In July 1921, the Council of People's Commissars (SOVNARKOM) issued a secret decree defining the use, and the purpose, of "corrective forced labour". It had already been acknowledged by the state that the camps were of little use in terms of rehabilitation of prisoners, but were merely a means of obtaining very cheap labour. The decree of 1929 effectively institutionalised the concept of slave labour in the Soviet Union, and laid the ground for the subsequent Stalinist atrocities. By April 1930 the system was officially established, and in November that year the word Gulag was first used. 
During the early 1930s the camp network grew rapidly, and the numbers of prisoners rose as new "offences" were dreamt up by Stalin and his cabal. Article 58 of the Soviet penal code (1927), intended to criminalise political opposition, was updated in 1934 to include a number of new crimes, including "contact with foreigners" (article 58-3).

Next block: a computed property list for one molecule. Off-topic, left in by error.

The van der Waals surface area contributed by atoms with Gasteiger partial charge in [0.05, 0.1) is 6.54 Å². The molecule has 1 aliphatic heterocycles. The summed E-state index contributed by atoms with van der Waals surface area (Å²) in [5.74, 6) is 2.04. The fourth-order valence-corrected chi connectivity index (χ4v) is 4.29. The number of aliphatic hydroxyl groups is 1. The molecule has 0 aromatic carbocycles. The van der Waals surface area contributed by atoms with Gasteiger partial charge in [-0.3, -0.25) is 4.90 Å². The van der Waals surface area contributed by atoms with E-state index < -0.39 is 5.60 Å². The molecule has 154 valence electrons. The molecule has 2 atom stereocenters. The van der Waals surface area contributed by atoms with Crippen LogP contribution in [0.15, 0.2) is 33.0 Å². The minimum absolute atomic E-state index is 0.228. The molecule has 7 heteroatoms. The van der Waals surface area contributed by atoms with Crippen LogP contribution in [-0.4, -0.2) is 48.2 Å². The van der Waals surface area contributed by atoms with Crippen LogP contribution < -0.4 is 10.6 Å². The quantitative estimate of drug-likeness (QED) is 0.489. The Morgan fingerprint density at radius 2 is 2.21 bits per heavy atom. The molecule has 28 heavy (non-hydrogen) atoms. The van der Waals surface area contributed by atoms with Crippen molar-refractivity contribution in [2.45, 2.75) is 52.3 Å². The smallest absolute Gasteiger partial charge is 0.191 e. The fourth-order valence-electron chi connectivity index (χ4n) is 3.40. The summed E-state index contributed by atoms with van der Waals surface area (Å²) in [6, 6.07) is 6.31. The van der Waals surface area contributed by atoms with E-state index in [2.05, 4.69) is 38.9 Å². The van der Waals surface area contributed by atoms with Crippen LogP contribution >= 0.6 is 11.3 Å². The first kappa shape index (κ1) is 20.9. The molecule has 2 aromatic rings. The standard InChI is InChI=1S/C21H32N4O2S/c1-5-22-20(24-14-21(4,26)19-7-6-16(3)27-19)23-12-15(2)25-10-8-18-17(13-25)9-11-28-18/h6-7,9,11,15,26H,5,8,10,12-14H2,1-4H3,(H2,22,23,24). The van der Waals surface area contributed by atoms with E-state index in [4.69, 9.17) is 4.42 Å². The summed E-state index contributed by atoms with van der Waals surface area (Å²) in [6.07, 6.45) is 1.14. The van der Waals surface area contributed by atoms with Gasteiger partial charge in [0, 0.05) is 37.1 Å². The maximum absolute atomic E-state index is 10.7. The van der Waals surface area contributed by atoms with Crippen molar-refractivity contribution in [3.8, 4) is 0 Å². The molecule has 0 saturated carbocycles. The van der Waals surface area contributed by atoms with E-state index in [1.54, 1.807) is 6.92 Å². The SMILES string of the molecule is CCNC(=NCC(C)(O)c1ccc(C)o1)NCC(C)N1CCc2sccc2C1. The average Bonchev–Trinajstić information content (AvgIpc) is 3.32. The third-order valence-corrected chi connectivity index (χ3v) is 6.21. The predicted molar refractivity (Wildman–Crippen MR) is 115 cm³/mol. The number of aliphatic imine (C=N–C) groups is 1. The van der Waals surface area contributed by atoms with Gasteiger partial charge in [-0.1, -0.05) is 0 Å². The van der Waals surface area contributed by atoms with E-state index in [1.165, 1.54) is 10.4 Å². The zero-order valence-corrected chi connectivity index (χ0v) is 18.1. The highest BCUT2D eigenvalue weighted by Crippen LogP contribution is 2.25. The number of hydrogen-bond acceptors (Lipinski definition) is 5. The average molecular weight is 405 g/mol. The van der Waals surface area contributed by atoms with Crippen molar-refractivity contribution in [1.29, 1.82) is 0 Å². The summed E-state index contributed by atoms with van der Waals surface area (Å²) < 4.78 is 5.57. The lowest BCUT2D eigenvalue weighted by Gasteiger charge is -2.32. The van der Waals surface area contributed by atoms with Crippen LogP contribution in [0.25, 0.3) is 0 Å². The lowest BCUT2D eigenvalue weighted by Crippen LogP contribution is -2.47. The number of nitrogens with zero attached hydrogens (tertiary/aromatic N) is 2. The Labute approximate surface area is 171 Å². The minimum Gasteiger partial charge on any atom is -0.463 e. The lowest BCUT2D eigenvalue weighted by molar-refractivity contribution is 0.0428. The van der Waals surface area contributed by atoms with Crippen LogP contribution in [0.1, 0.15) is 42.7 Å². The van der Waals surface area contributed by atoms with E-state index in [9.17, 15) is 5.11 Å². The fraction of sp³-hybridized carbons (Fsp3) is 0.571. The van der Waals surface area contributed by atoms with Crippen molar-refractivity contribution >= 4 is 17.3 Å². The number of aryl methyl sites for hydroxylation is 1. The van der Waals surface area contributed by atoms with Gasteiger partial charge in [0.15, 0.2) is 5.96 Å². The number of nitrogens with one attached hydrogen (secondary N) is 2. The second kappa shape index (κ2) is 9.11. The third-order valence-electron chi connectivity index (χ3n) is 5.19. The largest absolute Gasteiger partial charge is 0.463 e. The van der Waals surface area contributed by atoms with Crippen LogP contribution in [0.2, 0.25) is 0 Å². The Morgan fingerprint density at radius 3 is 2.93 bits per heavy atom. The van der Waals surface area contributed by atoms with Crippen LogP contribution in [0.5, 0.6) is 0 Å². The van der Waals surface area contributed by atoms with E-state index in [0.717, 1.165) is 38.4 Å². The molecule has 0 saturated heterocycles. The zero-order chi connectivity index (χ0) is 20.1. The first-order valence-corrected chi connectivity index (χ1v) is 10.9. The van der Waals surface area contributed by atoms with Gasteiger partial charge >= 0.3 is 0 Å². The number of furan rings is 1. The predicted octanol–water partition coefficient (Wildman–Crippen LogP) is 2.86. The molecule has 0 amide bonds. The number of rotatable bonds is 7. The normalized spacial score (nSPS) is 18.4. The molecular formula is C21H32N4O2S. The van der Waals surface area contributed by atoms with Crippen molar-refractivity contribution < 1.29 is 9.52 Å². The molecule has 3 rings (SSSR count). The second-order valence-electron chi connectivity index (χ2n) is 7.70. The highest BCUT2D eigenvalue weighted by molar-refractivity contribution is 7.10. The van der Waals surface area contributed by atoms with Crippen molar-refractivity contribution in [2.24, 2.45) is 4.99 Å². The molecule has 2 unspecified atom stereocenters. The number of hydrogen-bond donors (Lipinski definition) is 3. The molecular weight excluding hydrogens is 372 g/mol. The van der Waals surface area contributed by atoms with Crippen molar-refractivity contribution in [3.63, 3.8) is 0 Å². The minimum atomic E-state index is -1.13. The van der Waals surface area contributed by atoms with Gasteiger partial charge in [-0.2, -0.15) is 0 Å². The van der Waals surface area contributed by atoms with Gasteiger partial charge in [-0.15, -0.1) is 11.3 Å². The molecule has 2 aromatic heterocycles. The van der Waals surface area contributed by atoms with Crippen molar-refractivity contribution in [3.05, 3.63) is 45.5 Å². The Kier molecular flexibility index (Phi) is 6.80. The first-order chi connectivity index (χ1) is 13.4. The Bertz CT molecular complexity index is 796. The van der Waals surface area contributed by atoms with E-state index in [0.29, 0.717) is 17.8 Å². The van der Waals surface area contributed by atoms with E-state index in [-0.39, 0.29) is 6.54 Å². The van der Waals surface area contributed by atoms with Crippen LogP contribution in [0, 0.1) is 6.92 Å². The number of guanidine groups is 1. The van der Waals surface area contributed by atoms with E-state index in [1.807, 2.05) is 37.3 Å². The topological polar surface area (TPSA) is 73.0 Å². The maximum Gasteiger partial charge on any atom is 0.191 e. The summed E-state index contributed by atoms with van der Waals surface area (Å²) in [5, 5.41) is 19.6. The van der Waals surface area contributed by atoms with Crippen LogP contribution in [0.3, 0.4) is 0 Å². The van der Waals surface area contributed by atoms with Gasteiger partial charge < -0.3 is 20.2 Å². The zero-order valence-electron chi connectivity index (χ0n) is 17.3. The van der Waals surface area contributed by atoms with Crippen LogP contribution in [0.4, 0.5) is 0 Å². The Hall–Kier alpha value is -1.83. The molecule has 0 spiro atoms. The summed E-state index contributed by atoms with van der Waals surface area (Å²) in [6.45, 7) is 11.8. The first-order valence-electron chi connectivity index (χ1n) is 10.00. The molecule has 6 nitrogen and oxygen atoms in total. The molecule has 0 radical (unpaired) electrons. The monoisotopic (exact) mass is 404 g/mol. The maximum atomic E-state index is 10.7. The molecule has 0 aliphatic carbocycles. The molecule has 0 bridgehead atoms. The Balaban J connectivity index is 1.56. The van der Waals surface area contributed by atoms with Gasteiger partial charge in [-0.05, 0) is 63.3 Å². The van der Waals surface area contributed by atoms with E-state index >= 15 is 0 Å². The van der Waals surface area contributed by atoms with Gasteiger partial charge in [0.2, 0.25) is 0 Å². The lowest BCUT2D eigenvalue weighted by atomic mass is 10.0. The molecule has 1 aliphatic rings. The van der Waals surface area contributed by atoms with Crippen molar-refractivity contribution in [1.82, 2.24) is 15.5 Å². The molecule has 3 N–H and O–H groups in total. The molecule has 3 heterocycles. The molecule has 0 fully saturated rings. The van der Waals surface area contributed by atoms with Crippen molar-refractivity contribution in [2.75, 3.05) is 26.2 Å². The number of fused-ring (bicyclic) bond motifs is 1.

After the Second World War, this article was used to imprison released Soviet PoWs, on the grounds that their failure to fight to the death was an "anti-Soviet" act. In July 1937, the NKVD, the forerunner of the KGB, issued special order No. 00447, under which tens of thousands of inmates of the Gulag were executed for "continued anti-Soviet activity". This category of offence included such treasonous acts as becoming ill, or failing to work hard enough. 
A decline in the camp populations occurred during the Second World War due to high mortality rates - 25% of inmates died of starvation in 1941 alone - however numbers swelled to almost 2.5 million by the time Stalin died in 1953. 
Many of the new inmates were from territories newly annexed by the Soviet Union, and many more were former citizens who were forcibly repatriated after fleeing in the pre-war years. A tightening of property ownership laws also created a whole new range of offences, and new categories of "enemies of the state".